One of the immediate benefits of the DDS architecture is that arbitrary waveform generation comes along for free. Instead of storing a sine table in the waveform RAM, a list of arbitrary values is saved. The phase accumulator is programmed to step through the stored values, one at a time, to play back the desired waveform through the output DAC. The DDS's arbitrary waveform capability simplifies the task of generating the other 'standard' waveforms found in function generators (Figure 7, 8). Ramp, sawtooth, and even Gaussian white noise may be generated by changing the list of values in the waveform RAM.
The phase accumulator must be designed to support certain modes that are required for arbitrary waveforms. The rate at which RAM values are retrieved may be changed by simply using a different PIR value. However, variable record lengths, triggering functions, and wrap-around addressing are unique to arbitrary function generation.
As previously mentioned, a Bessel filter is required for arbitrary waveform generation. The Bessel filter will smooth the steps at the DAC output. With a –3 dB cutoff frequency, fc, of fs/4, the output will show a controlled rise time of 0.35/fc without overshoot.
Square waves are a special case for the DDS. One might think that a square wave could be generated by loading +1 and –1 into the waveform RAM. Indeed they can, but with the unfortunate restriction that the square wave edges must be synchronous with the DDS sample clock. This restriction would greatly limit the resolution of available frequencies: especially at high frequencies.
A much better approach for generating square waves is to generate a clean sine wave, then discriminate the sine into a square wave. In this way, square waves will have the same frequency range and resolution as sine waves.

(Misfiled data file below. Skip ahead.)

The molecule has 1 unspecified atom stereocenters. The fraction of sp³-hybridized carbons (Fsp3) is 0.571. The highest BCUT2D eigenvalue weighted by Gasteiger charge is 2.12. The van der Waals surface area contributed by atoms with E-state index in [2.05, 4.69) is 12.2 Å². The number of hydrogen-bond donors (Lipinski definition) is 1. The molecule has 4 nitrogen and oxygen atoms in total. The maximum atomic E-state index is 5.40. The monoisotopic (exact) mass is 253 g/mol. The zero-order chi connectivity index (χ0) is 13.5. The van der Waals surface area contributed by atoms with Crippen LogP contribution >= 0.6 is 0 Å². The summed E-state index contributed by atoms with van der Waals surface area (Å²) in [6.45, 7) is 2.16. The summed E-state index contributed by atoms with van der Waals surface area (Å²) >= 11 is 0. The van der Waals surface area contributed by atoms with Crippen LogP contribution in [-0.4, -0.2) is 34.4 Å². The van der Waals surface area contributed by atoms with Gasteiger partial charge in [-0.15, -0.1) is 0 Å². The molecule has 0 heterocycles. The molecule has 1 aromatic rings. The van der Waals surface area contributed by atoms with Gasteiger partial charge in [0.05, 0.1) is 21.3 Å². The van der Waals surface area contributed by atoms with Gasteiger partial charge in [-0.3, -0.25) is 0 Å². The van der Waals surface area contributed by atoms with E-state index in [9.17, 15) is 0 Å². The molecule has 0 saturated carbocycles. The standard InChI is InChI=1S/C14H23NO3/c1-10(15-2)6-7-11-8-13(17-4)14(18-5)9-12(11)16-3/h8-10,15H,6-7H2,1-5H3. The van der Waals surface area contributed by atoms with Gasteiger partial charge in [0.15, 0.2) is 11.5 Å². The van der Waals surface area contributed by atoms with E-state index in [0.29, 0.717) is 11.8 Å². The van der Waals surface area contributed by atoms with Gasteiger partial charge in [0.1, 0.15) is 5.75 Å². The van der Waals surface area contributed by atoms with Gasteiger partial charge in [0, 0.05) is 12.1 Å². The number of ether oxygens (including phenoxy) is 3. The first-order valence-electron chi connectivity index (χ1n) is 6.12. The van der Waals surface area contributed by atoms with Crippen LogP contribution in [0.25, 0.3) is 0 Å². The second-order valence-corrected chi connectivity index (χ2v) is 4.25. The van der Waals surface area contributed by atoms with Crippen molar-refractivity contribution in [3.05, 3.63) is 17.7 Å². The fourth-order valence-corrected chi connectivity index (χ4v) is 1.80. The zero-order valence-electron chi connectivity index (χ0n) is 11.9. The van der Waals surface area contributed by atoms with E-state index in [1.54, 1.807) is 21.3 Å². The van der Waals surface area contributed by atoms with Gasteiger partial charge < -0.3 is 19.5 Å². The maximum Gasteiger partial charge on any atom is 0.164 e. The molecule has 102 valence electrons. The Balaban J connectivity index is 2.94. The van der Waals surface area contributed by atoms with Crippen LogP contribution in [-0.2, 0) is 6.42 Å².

The output amplifier used in a DDS function generator must meet some stringent requirements. In order to preserve waveforms generated in the arbitrary mode, the amplifier must have a wide and flat pass band, and exhibit a phase linear response well past the cutoff frequency of the Bessel filter.
The amplifier's bandwidth also determines the rise time of the square wave output. Here again, a well behaved (phase linear) rolloff is required to prevent overshoot on the square wave output.
Finally, the output amplifier must be able to drive 10 Vpp into a 50 Ω load, meet distortion and settling specifications, and be protected against short circuits or connection to external power supplies. The output amplifier should exhibit a 50 Ω output impedance regardless of output level setting.
To generate low signal levels, most function generators have output attenuators. The attenuators allow the output amplifier to work within a limited range of output levels so that distortion and signal-to-noise ratios remain constant as the output levels are changed.
Many applications require that the function generators be able to provide a signal to a load which is not ground referenced. Even if the load is nominally ground referenced, a floating generator output will provide a much cleaner signal because system ground loops are eliminated. It is important that the generator output shield is floating under all circumstances – even when the function generator is connected to a GPIB controller, or if an external frequency reference is connected to the instrument.
DDS provides a new, clean, design approach for function generators. Much of the analog 'baggage' required for function generators is handled by digital logic circuits. Unfortunately, these logic circuits are big, complicated and have to run fast. For example, a 15 MHz DDS requires a 48-bit adder operating at 40 MHz with lots of glue logic. Fortunately, application specific integrated circuits (ASICs) provide a low cost solution to the problem.
A TTL prototype of the phase accumulator diagrammed earlier required about 150 ICs. The prototype was just able to work with a clock of 10 MHz. ACMOS gate array of the same design was fabricated in a 68-pin PLCC plastic package. The gate array operates at 40 MHz (worst case), uses about 0.25 watts of power, and has a recurring cost of about $10.
DDS based function generators are just beginning to appear in the market. These function generators offer substantial performance improvements, at reduced costs, over conventional analog function generators. As the cost of ASICs, RAMs and DACs decline, while their speed and resolution increase, expect to see DDS based function generators soon replace their analog counterparts.
Перевод: Виктор Чистяков по заказу РадиоЛоцман